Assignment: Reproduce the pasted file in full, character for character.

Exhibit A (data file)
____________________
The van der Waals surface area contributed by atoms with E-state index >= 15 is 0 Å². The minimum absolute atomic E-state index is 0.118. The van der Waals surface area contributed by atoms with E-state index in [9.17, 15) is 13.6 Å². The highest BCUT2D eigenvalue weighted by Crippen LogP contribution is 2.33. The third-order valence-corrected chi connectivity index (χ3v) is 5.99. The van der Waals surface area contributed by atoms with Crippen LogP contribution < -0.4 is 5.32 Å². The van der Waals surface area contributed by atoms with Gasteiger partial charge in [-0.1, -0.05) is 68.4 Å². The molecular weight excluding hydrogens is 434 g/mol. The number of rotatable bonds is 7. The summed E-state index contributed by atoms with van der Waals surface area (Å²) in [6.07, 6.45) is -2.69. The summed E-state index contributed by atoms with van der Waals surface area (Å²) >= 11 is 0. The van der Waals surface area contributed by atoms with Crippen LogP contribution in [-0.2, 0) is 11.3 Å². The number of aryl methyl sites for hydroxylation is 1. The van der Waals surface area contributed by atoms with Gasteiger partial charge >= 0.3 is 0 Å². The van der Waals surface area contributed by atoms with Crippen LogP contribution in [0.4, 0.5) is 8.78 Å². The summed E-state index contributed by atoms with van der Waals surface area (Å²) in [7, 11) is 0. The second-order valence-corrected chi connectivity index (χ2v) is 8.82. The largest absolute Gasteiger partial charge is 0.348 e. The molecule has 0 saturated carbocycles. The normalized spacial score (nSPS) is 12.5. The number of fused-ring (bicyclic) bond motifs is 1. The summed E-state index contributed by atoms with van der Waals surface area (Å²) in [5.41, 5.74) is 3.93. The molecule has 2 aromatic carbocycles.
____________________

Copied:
The van der Waals surface area contributed by atoms with E-state index >= 15 is 0 Å². The minimum absolute atomic E-state index is 0.118. The van der Waals surface area contributed by atoms with E-state index in [9.17, 15) is 13.6 Å². The highest BCUT2D eigenvalue weighted by Crippen LogP contribution is 2.33. The third-order valence-corrected chi connectivity index (χ3v) is 5.99. The van der Waals surface area contributed by atoms with Crippen LogP contribution < -0.4 is 5.32 Å². The van der Waals surface area contributed by atoms with Gasteiger partial charge in [-0.1, -0.05) is 68.4 Å². The molecular weight excluding hydrogens is 434 g/mol. The number of rotatable bonds is 7. The summed E-state index contributed by atoms with van der Waals surface area (Å²) in [6.07, 6.45) is -2.69. The summed E-state index contributed by atoms with van der Waals surface area (Å²) >= 11 is 0. The van der Waals surface area contributed by atoms with Crippen LogP contribution in [-0.2, 0) is 11.3 Å². The number of aryl methyl sites for hydroxylation is 1. The van der Waals surface area contributed by atoms with Gasteiger partial charge >= 0.3 is 0 Å². The van der Waals surface area contributed by atoms with Crippen LogP contribution in [0.4, 0.5) is 8.78 Å². The summed E-state index contributed by atoms with van der Waals surface area (Å²) in [7, 11) is 0. The second-order valence-corrected chi connectivity index (χ2v) is 8.82. The largest absolute Gasteiger partial charge is 0.348 e. The molecule has 0 saturated carbocycles. The normalized spacial score (nSPS) is 12.5. The number of fused-ring (bicyclic) bond motifs is 1. The summed E-state index contributed by atoms with van der Waals surface area (Å²) in [5.41, 5.74) is 3.93. The molecule has 2 aromatic carbocycles.